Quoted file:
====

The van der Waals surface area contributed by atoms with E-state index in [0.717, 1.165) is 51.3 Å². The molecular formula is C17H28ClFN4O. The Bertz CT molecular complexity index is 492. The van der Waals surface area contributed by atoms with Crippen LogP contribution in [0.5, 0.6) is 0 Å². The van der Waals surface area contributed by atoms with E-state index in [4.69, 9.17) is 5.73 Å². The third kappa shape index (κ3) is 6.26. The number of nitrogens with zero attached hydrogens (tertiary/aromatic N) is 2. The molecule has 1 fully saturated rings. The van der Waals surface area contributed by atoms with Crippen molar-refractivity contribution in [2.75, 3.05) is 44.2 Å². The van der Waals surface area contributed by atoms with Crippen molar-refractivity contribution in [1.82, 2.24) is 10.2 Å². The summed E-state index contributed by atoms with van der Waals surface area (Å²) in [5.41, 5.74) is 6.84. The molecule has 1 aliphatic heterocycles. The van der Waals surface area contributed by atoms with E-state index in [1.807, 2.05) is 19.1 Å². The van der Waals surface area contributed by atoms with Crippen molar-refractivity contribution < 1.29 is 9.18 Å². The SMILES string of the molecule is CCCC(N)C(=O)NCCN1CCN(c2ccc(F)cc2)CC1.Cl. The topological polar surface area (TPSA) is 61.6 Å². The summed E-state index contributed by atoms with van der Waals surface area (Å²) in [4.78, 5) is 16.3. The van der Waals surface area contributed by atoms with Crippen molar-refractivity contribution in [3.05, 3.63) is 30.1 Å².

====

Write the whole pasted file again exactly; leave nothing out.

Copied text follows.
The van der Waals surface area contributed by atoms with E-state index in [0.717, 1.165) is 51.3 Å². The molecular formula is C17H28ClFN4O. The Bertz CT molecular complexity index is 492. The van der Waals surface area contributed by atoms with Crippen LogP contribution in [0.5, 0.6) is 0 Å². The van der Waals surface area contributed by atoms with E-state index in [4.69, 9.17) is 5.73 Å². The third kappa shape index (κ3) is 6.26. The number of nitrogens with zero attached hydrogens (tertiary/aromatic N) is 2. The molecule has 1 fully saturated rings. The van der Waals surface area contributed by atoms with Crippen molar-refractivity contribution in [2.75, 3.05) is 44.2 Å². The van der Waals surface area contributed by atoms with Crippen molar-refractivity contribution in [1.82, 2.24) is 10.2 Å². The summed E-state index contributed by atoms with van der Waals surface area (Å²) in [5.41, 5.74) is 6.84. The molecule has 1 aliphatic heterocycles. The van der Waals surface area contributed by atoms with E-state index in [1.807, 2.05) is 19.1 Å². The van der Waals surface area contributed by atoms with Crippen molar-refractivity contribution < 1.29 is 9.18 Å². The SMILES string of the molecule is CCCC(N)C(=O)NCCN1CCN(c2ccc(F)cc2)CC1.Cl. The topological polar surface area (TPSA) is 61.6 Å². The summed E-state index contributed by atoms with van der Waals surface area (Å²) in [4.78, 5) is 16.3. The van der Waals surface area contributed by atoms with Crippen molar-refractivity contribution in [3.05, 3.63) is 30.1 Å².